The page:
Why Retirement is the Perfect Time to Plot Your Family Tree

Hobbies and pastimes are crucial to a “successful” retirement. Whatever your interests, keeping the mind and body occupied is not only useful for extending quality of life but also for coping with the sudden lack of purpose many feel when they leave work.

By this stage in life, so many of us have children, grandchildren and even great grandchildren and, sad though it is, it’s a time when our friends and loved ones might be ageing as well.

Retirement, then, is the ideal time to build your family tree! Not only does it give you a hobby (family trees can take as much time as you want to put into them) but there are always new things to discover that you never knew. A trip down memory lane as well as filling in the blanks as to how you got to where you are.

For many people in retirement, pondering your legacy becomes common. Also for many, the very fact of having happy and healthy children is enough. This can be added to, however, with a family tree. It’s highly likely that you don’t already have one lying around, not many people do. We mostly all know about our parents, aunts, uncles, cousins and grandparents but taking it a step further can uncover all sorts of things you never knew about your heritage.

Quality time with your children and grandchildren is also much sought after in retirement and a family tree is a rewarding and inclusive activity to get people involved in. The maths of it alone can create an incredible feeling of awe and wonder, when you consider everyone has 4 grandparents, 8 great grandparents and 16 great-great grandparents. Each of these likely had brothers, sisters, cousins and beyond. People you never knew the name or never knew existed at all but all contributed in some way to the way you look, your personality and your children.

Another thing about making a family tree is the rekindling of old friendships and acquaintances that it may bring too. You might share a surname with someone on the far side of the world who is your grandmother’s sister’s descendant, giving you a connection and reason to travel. Or indeed meeting up with people you haven’t seen in 50 years only to discover a long lost friend.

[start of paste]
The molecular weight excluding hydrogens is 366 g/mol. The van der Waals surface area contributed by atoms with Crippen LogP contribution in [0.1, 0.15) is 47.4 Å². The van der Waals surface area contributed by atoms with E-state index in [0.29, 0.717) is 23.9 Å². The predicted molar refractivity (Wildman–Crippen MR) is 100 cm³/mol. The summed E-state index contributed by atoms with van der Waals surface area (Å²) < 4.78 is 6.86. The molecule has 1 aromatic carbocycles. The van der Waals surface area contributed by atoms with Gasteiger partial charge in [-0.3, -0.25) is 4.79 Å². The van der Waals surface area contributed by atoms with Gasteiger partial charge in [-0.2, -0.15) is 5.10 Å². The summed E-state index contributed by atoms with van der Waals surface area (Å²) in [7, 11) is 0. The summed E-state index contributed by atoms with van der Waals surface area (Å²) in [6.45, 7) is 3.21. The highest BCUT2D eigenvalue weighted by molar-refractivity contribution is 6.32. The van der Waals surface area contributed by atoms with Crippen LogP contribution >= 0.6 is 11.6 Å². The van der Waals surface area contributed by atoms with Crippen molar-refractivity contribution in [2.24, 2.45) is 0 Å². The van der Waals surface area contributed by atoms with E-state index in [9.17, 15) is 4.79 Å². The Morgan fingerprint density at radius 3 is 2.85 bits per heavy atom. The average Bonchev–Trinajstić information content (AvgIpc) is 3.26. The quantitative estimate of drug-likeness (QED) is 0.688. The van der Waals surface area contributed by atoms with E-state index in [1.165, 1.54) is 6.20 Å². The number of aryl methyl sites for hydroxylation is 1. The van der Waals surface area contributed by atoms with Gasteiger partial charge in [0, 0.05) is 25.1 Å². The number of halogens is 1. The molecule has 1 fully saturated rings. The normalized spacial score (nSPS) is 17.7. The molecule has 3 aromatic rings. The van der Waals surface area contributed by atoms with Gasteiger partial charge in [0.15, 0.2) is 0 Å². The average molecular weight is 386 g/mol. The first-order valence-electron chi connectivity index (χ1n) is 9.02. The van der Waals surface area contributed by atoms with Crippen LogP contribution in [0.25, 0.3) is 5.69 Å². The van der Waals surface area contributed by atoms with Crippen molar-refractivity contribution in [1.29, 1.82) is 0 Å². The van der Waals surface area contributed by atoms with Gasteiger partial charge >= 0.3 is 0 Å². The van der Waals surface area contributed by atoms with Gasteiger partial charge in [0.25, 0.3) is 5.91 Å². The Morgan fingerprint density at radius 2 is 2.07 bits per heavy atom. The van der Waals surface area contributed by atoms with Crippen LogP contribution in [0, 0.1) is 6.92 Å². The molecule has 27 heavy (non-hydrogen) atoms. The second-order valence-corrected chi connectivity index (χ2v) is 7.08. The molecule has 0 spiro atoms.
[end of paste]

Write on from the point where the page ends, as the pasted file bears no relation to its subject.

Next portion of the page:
It’s important for your children and grandchildren as well. Although the teenagers of the family might roll their eyes and not find it that interesting in the here and now, everyone eventually gets to that stage of being interested in their family history and being the first in your family to note these things down on paper is as much of a legacy as anything.

There are many different websites, books and experts who can help you make a start on this. You can even find companies that will do it for you (for a significant fee, no doubt) so however you wish to approach it there are options. The main point is that you do though. You may discover you are indirectly related to a Duke, to a famous footballer or someone you shared a desk at work for 10 years and never knew your connection. Celebrities on Who Do You Think You Are discovered all sorts about their history, so why wouldn’t you?

Whatever your interests and hobbies might be or whatever your plans are for retirement, there are many pastimes that should be as universally interesting to older people than plotting your family tree.

Find out more about lifestyle at Signature here.

 

By Guy Bezant, Signature Content Contributor